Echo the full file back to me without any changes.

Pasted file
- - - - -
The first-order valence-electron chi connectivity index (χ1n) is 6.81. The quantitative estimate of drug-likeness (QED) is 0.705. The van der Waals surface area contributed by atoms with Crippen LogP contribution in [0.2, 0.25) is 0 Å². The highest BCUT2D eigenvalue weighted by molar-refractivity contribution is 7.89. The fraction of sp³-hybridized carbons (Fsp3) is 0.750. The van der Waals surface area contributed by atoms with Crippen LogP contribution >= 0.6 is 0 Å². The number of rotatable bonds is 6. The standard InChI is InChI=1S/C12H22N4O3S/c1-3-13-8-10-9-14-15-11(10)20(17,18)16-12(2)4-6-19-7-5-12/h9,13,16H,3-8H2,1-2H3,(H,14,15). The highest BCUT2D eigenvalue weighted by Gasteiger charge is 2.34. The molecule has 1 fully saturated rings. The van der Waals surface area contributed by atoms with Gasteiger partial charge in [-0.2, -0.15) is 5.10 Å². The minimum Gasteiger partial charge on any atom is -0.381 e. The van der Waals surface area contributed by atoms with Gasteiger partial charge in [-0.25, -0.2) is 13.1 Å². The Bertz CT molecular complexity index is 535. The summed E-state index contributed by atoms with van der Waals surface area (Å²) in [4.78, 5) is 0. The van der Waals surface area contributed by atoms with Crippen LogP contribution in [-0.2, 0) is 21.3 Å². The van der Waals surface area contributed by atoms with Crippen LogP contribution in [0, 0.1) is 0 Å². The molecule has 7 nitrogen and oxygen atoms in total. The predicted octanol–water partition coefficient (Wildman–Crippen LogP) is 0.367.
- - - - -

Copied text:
The first-order valence-electron chi connectivity index (χ1n) is 6.81. The quantitative estimate of drug-likeness (QED) is 0.705. The van der Waals surface area contributed by atoms with Crippen LogP contribution in [0.2, 0.25) is 0 Å². The highest BCUT2D eigenvalue weighted by molar-refractivity contribution is 7.89. The fraction of sp³-hybridized carbons (Fsp3) is 0.750. The van der Waals surface area contributed by atoms with Crippen LogP contribution >= 0.6 is 0 Å². The number of rotatable bonds is 6. The standard InChI is InChI=1S/C12H22N4O3S/c1-3-13-8-10-9-14-15-11(10)20(17,18)16-12(2)4-6-19-7-5-12/h9,13,16H,3-8H2,1-2H3,(H,14,15). The highest BCUT2D eigenvalue weighted by Gasteiger charge is 2.34. The molecule has 1 fully saturated rings. The van der Waals surface area contributed by atoms with Gasteiger partial charge in [-0.2, -0.15) is 5.10 Å². The minimum Gasteiger partial charge on any atom is -0.381 e. The van der Waals surface area contributed by atoms with Gasteiger partial charge in [-0.25, -0.2) is 13.1 Å². The Bertz CT molecular complexity index is 535. The summed E-state index contributed by atoms with van der Waals surface area (Å²) in [4.78, 5) is 0. The van der Waals surface area contributed by atoms with Crippen LogP contribution in [-0.2, 0) is 21.3 Å². The van der Waals surface area contributed by atoms with Crippen LogP contribution in [0, 0.1) is 0 Å². The molecule has 7 nitrogen and oxygen atoms in total. The predicted octanol–water partition coefficient (Wildman–Crippen LogP) is 0.367.